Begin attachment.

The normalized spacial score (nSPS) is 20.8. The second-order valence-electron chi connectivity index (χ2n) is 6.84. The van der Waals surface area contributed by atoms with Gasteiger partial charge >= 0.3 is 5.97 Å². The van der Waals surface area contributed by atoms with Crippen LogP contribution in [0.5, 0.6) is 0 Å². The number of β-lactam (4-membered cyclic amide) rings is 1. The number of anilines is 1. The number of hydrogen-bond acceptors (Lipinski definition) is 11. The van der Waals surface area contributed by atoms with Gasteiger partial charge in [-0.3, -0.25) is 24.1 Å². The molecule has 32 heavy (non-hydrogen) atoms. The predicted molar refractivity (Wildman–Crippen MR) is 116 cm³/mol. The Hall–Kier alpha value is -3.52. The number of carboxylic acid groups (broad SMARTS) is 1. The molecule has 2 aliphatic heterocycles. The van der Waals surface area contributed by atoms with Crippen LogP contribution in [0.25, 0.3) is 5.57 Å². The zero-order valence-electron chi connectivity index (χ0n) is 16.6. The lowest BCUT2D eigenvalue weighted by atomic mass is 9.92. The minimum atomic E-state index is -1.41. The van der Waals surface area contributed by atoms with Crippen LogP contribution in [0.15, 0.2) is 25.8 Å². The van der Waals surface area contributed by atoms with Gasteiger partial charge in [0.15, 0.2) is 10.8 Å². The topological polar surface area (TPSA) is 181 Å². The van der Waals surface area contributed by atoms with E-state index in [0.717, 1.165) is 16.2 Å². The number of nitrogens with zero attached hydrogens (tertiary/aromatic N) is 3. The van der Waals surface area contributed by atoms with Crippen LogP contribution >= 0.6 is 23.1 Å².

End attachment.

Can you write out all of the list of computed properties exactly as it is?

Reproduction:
The normalized spacial score (nSPS) is 20.8. The second-order valence-electron chi connectivity index (χ2n) is 6.84. The van der Waals surface area contributed by atoms with Gasteiger partial charge >= 0.3 is 5.97 Å². The van der Waals surface area contributed by atoms with Crippen LogP contribution in [0.5, 0.6) is 0 Å². The number of β-lactam (4-membered cyclic amide) rings is 1. The number of anilines is 1. The number of hydrogen-bond acceptors (Lipinski definition) is 11. The van der Waals surface area contributed by atoms with Gasteiger partial charge in [-0.3, -0.25) is 24.1 Å². The molecule has 32 heavy (non-hydrogen) atoms. The predicted molar refractivity (Wildman–Crippen MR) is 116 cm³/mol. The Hall–Kier alpha value is -3.52. The number of carboxylic acid groups (broad SMARTS) is 1. The molecule has 2 aliphatic heterocycles. The van der Waals surface area contributed by atoms with Crippen LogP contribution in [0.25, 0.3) is 5.57 Å². The zero-order valence-electron chi connectivity index (χ0n) is 16.6. The lowest BCUT2D eigenvalue weighted by atomic mass is 9.92. The minimum atomic E-state index is -1.41. The van der Waals surface area contributed by atoms with Crippen LogP contribution in [0.15, 0.2) is 25.8 Å². The van der Waals surface area contributed by atoms with Gasteiger partial charge in [0.15, 0.2) is 10.8 Å². The topological polar surface area (TPSA) is 181 Å². The van der Waals surface area contributed by atoms with E-state index in [0.717, 1.165) is 16.2 Å². The number of nitrogens with zero attached hydrogens (tertiary/aromatic N) is 3. The van der Waals surface area contributed by atoms with Crippen LogP contribution >= 0.6 is 23.1 Å².